The Tokyo Shimbun has begun printing a series of helicopter surveys of concentrations of Cesium 134 and Cesium 137 in the prefectures of the Kanto Plain. Unsurprisingly, they have shown for the most part that the highest readings are found along the spines of the mountains, where the earth touches the upper atmosphere and where rainfall was the heaviest in the days following the explosions of the Fukushima Daiichi reactors.
They have not printed the images for Kanagawa, Tochigi, Ibaraki and Tokyo. I expect them to appear over the next few days.
The dark, almost burgundy spot in the Oku Musashi corner of Saitama Prefecture adjoining the tip of the Tokyo Metropolitan District pretty much guarantees that like my longtime dream of climbing Kumotoriyama, the highest mountain (2017 meters) of the TMD, will be a much hotter trip than it would have been before.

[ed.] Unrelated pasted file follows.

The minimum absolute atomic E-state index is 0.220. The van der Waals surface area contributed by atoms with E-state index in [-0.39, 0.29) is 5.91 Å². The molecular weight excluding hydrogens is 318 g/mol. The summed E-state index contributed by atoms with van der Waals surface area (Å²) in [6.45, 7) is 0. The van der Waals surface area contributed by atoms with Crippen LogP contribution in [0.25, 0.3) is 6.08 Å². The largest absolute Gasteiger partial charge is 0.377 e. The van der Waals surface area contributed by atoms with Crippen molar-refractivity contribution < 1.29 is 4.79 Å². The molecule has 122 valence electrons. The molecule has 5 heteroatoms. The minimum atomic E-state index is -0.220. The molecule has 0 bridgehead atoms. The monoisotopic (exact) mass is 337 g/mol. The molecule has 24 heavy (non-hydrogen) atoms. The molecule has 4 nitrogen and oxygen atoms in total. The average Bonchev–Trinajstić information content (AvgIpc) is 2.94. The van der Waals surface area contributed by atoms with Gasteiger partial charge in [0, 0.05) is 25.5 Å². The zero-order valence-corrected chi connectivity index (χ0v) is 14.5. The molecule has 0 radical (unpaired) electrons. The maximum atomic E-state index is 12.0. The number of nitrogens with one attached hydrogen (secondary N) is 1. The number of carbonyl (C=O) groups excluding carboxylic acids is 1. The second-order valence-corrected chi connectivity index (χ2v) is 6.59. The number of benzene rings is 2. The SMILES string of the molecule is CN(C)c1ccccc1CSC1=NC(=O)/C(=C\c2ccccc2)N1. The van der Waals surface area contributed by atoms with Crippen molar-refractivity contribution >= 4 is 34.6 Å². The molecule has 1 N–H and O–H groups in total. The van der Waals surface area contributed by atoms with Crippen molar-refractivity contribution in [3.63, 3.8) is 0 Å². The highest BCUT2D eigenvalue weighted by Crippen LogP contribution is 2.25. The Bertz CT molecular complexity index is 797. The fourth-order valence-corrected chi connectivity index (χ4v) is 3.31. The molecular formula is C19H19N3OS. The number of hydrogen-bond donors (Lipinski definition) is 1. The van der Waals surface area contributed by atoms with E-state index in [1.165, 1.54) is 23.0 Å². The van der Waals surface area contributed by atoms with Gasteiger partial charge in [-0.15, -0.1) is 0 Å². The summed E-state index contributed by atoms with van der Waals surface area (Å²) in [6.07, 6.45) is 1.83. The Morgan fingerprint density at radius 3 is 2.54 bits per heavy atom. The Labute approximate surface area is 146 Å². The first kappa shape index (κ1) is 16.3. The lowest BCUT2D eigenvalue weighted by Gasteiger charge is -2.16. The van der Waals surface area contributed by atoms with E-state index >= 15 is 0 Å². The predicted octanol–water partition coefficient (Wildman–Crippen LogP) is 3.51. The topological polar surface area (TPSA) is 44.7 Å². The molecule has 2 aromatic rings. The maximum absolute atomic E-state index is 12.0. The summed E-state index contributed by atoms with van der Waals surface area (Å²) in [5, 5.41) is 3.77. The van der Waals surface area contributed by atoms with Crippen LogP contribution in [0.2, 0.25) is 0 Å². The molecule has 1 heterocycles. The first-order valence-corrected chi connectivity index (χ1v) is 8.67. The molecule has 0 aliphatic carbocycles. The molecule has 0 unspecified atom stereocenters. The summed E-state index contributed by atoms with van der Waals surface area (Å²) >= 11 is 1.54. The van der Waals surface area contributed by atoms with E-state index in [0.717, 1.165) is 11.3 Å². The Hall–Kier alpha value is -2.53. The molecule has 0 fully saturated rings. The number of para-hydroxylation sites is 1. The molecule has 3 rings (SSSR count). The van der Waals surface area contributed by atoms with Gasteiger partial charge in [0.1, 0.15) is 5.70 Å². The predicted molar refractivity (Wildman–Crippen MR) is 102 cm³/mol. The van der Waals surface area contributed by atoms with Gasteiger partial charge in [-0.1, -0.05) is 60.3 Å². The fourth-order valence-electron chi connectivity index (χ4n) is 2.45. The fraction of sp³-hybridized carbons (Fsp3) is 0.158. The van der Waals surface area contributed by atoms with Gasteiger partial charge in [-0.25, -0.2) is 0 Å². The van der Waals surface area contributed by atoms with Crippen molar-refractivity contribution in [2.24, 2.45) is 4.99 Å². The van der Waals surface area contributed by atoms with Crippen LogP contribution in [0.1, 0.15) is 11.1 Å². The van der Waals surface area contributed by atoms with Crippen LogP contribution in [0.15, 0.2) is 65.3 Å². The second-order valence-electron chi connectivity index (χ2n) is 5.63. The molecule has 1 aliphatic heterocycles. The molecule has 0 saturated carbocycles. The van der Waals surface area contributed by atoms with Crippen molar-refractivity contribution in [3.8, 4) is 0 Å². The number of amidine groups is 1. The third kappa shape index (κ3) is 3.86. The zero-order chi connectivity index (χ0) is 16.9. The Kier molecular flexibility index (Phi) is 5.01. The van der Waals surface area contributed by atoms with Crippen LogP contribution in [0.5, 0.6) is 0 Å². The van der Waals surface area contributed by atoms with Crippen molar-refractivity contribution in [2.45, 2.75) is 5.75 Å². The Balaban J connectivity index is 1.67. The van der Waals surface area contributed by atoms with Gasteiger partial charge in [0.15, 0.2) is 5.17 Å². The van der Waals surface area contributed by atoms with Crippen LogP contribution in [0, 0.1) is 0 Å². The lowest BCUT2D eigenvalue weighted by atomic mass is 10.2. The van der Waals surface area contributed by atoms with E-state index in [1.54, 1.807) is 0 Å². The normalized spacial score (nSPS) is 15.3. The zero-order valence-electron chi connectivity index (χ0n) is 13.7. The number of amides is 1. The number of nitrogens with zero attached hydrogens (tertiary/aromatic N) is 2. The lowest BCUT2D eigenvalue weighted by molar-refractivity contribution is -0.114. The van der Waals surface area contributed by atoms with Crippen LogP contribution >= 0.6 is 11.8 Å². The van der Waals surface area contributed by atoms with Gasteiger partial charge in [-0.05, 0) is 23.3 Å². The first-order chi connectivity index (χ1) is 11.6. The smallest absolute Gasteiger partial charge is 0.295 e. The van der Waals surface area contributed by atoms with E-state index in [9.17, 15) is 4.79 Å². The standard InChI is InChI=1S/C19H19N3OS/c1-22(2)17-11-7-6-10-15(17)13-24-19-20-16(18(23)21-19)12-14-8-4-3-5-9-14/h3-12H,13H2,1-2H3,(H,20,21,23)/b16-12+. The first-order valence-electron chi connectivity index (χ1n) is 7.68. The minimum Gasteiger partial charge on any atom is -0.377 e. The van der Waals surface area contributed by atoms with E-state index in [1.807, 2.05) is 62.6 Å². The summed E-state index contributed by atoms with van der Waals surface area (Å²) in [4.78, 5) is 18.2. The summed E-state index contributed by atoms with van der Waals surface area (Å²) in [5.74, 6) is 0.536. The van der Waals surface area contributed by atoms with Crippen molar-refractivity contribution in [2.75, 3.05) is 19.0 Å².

I cannot wait for boot decontaminators to hit the electronics stores or to see signs posted at train stations, "Hikers! Please thoroughly wash your boots before entering the train cars!"
Images courtesy: Tokyo Shimbun
Fixing the faultlines in post-earthquake Nepal
8 hours ago